Edited by steve1
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Hedges

First an example of a hedge, seen in spring, which was originally laid but as so often has been allowed to deteriorate.

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And a typical local hedge in early spring before regrowth has started following hedge trimming in the autumn.

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I have chosen the third photo to make the point that the hedges on the two sides of a lane are usually different. It gets even more noticeable as the year passes.

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Now what is a hedge? Well, around here most hedges contain numerous species. There are quite a few where the main constituent is field maple. But then there will be a stretch of oak, a stretch of holly, some beech, some sycamore, some hazel, occasionally a stretch which is mainly gorse, often areas of hawthorn, even stretches of lime, it goes on. But as summer passes one realises that there are also quite a lot of roses, the amount of bramble visible increases, and honeysuckle becomes evident because of the flowers. Well into the summer it becomes evident that there is quite a bit of bryony. Of course don’t forget the bindweed with its white flowers. And below the hedge on the banks there will be a changing range of flowers through the year, yellow, white, pink, occasionally blue. Grass will grow, flower, and wither. There are dozens of types of ggass, all different, some with very pink flowers. In some areas there will be ferns. In many places as time goes on bracken will become dominant, even to the point of hiding the whole hedge. Late summer brings out the “lords and ladies” with their orange-red berries.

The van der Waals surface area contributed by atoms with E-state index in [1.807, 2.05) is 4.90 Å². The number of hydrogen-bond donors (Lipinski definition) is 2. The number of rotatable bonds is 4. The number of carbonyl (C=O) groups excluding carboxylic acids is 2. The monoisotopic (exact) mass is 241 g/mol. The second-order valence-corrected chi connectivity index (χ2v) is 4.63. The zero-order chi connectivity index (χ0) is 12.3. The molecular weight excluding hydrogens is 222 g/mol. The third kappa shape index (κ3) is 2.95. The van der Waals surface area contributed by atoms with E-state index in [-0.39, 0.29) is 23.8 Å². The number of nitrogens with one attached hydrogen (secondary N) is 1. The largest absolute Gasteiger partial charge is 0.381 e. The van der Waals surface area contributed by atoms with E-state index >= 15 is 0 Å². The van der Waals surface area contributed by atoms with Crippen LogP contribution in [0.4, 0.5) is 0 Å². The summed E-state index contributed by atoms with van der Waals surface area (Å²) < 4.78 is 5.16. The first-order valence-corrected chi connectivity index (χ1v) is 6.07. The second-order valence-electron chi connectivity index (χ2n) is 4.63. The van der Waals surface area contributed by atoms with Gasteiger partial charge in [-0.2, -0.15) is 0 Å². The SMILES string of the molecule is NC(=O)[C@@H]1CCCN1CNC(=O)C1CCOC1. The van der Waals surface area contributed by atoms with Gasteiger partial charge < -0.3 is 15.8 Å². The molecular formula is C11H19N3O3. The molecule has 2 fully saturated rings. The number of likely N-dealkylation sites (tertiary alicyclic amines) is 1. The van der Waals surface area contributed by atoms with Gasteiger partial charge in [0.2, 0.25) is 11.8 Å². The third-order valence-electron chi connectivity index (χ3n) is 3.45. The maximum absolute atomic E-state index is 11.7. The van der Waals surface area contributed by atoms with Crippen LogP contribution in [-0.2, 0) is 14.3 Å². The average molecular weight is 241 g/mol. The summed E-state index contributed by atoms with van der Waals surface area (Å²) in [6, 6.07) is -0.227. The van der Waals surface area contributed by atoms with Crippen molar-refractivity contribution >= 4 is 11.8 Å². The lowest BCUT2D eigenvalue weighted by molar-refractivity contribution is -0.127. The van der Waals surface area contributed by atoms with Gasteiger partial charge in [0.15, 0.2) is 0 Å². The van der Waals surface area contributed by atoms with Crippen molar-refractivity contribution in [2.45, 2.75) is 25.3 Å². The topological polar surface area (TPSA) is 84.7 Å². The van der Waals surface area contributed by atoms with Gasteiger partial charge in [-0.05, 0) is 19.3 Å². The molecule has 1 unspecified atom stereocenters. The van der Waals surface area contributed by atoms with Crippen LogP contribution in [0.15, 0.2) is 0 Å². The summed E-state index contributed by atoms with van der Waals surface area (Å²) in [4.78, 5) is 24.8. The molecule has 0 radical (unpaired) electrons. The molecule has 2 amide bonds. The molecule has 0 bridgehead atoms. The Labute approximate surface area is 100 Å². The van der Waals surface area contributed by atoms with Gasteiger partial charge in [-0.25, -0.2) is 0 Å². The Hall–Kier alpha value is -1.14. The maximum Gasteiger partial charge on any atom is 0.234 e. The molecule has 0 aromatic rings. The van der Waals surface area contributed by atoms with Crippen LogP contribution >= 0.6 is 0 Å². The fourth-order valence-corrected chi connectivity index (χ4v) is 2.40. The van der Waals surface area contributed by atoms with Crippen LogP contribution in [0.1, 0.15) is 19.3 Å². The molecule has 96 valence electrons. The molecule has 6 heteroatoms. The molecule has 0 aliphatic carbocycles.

Then come September the hedges will be trimmed and suddenly they are mostly bare branches again.

The above refers to hedges around Newtown. In other parts of the country different species will be dominant.

So if we wish to model country hedges we almost need to settle on not just the locality (and which way in which the hedge faces and whether it is on a bank or on level ground) but the week of the year. This is one reason why on my layout I went for spring before the hedges had started regrowing, though the other reason was that I wanted lambs in the fields.

Jonathan

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Hmmm ...... that makes the hedges either side of the footpath beside our back garden about 700 years old, yet it was planted about 12 years ago, and is beginning to be a problem as the various "woody species" have done a little too well!

 

I should say that the "rule" is easily thrown by deliberately diverse planting, in this particular case a conscious attempt to compensate for the loss of very old hedges when what was then a lane was diverted to allow for new housing.